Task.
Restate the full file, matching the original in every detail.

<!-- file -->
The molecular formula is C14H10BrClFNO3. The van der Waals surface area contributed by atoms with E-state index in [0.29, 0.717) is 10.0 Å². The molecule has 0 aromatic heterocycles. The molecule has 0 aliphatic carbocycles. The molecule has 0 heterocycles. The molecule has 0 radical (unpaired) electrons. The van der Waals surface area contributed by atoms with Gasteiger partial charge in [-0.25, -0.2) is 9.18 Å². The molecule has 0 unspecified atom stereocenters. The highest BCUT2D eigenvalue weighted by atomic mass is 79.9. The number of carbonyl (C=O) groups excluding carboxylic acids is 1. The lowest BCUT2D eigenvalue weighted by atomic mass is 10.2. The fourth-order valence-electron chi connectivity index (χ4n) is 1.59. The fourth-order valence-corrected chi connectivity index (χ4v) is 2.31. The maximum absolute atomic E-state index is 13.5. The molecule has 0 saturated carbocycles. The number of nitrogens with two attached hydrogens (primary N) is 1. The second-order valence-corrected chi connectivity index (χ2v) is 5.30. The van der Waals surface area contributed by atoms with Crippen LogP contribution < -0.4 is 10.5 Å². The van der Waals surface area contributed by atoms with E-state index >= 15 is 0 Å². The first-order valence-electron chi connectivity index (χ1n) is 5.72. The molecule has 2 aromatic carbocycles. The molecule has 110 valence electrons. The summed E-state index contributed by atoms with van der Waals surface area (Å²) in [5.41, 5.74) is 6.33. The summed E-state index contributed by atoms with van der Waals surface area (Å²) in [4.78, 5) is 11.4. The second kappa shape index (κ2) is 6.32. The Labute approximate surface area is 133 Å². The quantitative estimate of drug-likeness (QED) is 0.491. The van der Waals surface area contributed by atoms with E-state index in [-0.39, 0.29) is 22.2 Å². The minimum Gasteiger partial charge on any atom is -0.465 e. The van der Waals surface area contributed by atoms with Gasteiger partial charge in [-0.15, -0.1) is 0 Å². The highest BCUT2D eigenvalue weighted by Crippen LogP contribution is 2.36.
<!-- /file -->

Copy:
The molecular formula is C14H10BrClFNO3. The van der Waals surface area contributed by atoms with E-state index in [0.29, 0.717) is 10.0 Å². The molecule has 0 aromatic heterocycles. The molecule has 0 aliphatic carbocycles. The molecule has 0 heterocycles. The molecule has 0 radical (unpaired) electrons. The van der Waals surface area contributed by atoms with Gasteiger partial charge in [-0.25, -0.2) is 9.18 Å². The molecule has 0 unspecified atom stereocenters. The highest BCUT2D eigenvalue weighted by atomic mass is 79.9. The number of carbonyl (C=O) groups excluding carboxylic acids is 1. The lowest BCUT2D eigenvalue weighted by atomic mass is 10.2. The fourth-order valence-electron chi connectivity index (χ4n) is 1.59. The fourth-order valence-corrected chi connectivity index (χ4v) is 2.31. The maximum absolute atomic E-state index is 13.5. The molecule has 0 saturated carbocycles. The number of nitrogens with two attached hydrogens (primary N) is 1. The second-order valence-corrected chi connectivity index (χ2v) is 5.30. The van der Waals surface area contributed by atoms with Crippen LogP contribution < -0.4 is 10.5 Å². The van der Waals surface area contributed by atoms with E-state index >= 15 is 0 Å². The first-order valence-electron chi connectivity index (χ1n) is 5.72. The molecule has 2 aromatic carbocycles. The molecule has 110 valence electrons. The summed E-state index contributed by atoms with van der Waals surface area (Å²) in [5.41, 5.74) is 6.33. The summed E-state index contributed by atoms with van der Waals surface area (Å²) in [4.78, 5) is 11.4. The second kappa shape index (κ2) is 6.32. The Labute approximate surface area is 133 Å². The quantitative estimate of drug-likeness (QED) is 0.491. The van der Waals surface area contributed by atoms with E-state index in [-0.39, 0.29) is 22.2 Å². The minimum Gasteiger partial charge on any atom is -0.465 e. The van der Waals surface area contributed by atoms with Gasteiger partial charge in [-0.15, -0.1) is 0 Å². The highest BCUT2D eigenvalue weighted by Crippen LogP contribution is 2.36.